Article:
How to avoid dropped objects

How to avoid dropped objects - image

How to avoid dropped objects

Dropping objects from height is, unfortunately, a common problem in the oil and gas industry. Prevention can be achieved through a common approach, according to Allen Smith of DROPS (Dropped Objects Prevention Scheme).

Exposure to dropped object potential in the oil and gas sector, is particularly acute in upstream drilling and well services, but also exists in all activities across the whole supply chain. This is a dynamic working environment, with operations requiring heavy equipment to be suspended and maintained at height, continuously exposed to significant forces from many sources.

There are also many supporting activities such as lifting, transportation, stacking, storing and the on-going inspection, repair and maintenance while working at height. For over 20 years the oil and gas sector has been learning and sharing lessons from incidents through DROPS. The scheme is a member funded initiative, which includes representation from operators, major service partners and a broad cross section of the engineering and contractors sector, plus a number of specialists product suppliers promoting best practice in securing tools and equipment at height.

DROPS is an energy Industry Initiative with over 200 members from across the global supply chain. Its main objective is to eliminate injury to people and damage sustained to assets, environments and business due to dropped objects. Ultimately it seeks to deliver a ‘second-nature’ dropped objects prevention strategy, that leads to instinctive and habitual processes to identify, assessing and managing dropped object potential in every task and at every step.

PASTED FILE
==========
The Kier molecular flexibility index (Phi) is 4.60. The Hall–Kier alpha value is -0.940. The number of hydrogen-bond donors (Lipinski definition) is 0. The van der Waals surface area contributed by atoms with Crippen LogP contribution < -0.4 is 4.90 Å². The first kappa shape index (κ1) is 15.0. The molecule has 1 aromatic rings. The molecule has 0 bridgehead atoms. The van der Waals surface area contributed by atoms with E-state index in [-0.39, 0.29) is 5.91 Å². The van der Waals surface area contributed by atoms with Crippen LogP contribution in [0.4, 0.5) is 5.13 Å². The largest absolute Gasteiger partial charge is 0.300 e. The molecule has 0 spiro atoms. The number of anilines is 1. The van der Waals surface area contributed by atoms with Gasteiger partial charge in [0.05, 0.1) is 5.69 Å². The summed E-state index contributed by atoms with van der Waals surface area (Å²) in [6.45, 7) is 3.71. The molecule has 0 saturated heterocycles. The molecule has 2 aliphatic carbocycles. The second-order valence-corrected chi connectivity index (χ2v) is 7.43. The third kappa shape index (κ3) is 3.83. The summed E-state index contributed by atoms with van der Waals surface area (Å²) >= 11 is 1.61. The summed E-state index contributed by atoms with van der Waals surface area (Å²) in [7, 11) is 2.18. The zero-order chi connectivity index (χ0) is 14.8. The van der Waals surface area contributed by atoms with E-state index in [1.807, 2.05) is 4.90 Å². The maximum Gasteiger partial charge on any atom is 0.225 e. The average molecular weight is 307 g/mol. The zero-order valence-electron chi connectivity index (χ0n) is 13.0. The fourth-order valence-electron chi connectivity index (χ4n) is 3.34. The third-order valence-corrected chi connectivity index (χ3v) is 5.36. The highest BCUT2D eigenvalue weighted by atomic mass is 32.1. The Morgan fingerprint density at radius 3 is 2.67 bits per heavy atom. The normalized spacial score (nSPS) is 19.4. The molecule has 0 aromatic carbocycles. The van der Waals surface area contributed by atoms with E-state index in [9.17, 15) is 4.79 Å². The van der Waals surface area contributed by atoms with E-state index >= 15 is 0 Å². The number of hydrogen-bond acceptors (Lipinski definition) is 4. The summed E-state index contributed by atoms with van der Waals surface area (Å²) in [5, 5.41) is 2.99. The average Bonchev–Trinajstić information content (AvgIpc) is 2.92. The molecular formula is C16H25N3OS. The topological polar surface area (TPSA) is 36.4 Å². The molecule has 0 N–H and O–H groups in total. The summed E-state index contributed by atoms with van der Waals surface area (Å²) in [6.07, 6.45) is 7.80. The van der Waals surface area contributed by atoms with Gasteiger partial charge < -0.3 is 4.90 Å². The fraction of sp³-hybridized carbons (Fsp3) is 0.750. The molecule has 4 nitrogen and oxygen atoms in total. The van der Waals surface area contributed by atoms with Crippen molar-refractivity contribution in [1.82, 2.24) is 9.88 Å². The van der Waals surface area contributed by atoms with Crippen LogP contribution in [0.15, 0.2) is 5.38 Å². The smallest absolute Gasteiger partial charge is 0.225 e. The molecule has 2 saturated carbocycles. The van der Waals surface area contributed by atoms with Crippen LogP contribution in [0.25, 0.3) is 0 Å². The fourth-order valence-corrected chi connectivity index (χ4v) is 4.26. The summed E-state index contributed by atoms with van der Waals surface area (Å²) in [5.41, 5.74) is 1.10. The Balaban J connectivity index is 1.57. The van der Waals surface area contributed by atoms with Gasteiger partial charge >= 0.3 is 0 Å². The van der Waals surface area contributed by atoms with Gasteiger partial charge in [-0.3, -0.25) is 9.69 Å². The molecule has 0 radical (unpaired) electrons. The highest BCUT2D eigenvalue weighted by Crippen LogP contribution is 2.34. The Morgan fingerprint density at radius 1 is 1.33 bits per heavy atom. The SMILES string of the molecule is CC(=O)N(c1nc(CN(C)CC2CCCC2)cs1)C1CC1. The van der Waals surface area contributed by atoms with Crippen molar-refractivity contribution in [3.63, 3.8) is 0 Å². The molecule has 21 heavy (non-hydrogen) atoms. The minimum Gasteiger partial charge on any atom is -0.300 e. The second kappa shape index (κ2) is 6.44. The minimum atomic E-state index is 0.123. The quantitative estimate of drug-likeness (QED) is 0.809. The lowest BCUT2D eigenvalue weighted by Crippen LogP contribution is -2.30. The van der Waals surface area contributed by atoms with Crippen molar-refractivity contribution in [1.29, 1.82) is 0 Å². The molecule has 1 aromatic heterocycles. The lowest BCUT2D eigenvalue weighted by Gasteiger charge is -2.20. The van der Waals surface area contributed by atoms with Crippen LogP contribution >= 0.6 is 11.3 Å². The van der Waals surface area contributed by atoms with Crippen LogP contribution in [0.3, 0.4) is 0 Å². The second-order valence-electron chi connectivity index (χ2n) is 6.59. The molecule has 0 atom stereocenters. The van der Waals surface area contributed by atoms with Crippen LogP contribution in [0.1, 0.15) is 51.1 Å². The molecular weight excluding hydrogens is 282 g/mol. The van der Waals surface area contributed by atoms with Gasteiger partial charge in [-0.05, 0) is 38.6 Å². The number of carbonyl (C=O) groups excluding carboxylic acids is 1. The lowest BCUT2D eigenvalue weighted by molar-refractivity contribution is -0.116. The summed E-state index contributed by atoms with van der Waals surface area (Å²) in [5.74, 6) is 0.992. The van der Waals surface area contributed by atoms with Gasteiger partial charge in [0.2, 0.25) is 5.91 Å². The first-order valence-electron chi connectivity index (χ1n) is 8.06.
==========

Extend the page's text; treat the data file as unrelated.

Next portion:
Acknowledging the problem

First we must acknowledge that there is a problem and that dropped objects do pose a significant threat to a business. Data from various sources confirms that dropped objects do continue to harm and kill personnel and members of the public. Typically we learn from the unfortunate consequences of incidents but once there has been an unplanned release of gravity’s constant acceleration factor there will always be a consequence based on the item’s mass and the distance it falls. Equipment damage can result in unnecessary loss or repairs, or loss of containment that results in spills, or unnecessary waste.

Ultimately a dropped object incident will always cause damage to the business in lost time, money and reputation.

There are many examples of dropped object incidents during lifting that can be described as failures in load security. Equally, they can be related to lifting and lifting equipment. They can occur anywhere at any time. After all, lifting equipment and ancillary fixing are subject to continuous loading from lifting activities and the working environment.

Cranes require maintenance at height, tools can be dropped, and there are always surprises – from dropped level indicators, balls of congealed grease and even nuts and bolts that secure individual items to the structure. When using DROPS tools, such as the consequence calculator, it becomes apparent that even the smallest of items that fall from a height can cause harm. For example, if a 200 g bolt was to be dropped over 30 metres, a life changing, major injury would be very likely.

All incidents will have underlying causal factors and investigations will highlight areas for improvement. Common causes include:

  • Poor hazard identification and risk assessment
  • Failed fixtures and fittings / corrosion / vibration / Non—OEM Parts
  • Poor housekeeping (loose tools and parts)
  • Poor lift plan / collisions / snagging
  • Inadequate design / certification
  • Human factors / error traps
  • Inadequate inspection, repair and maintenance
  • Redundant / neglected / home-made tools and equipment
  • Overloading / incorrect or improper use of equipment and tools
  • Inappropriate procedures / not following procedures
  • Inadequately stored / secured tools and equipment
  • Environment (weather, sea motion, ground movement)
  • Planning and operational miscalculations.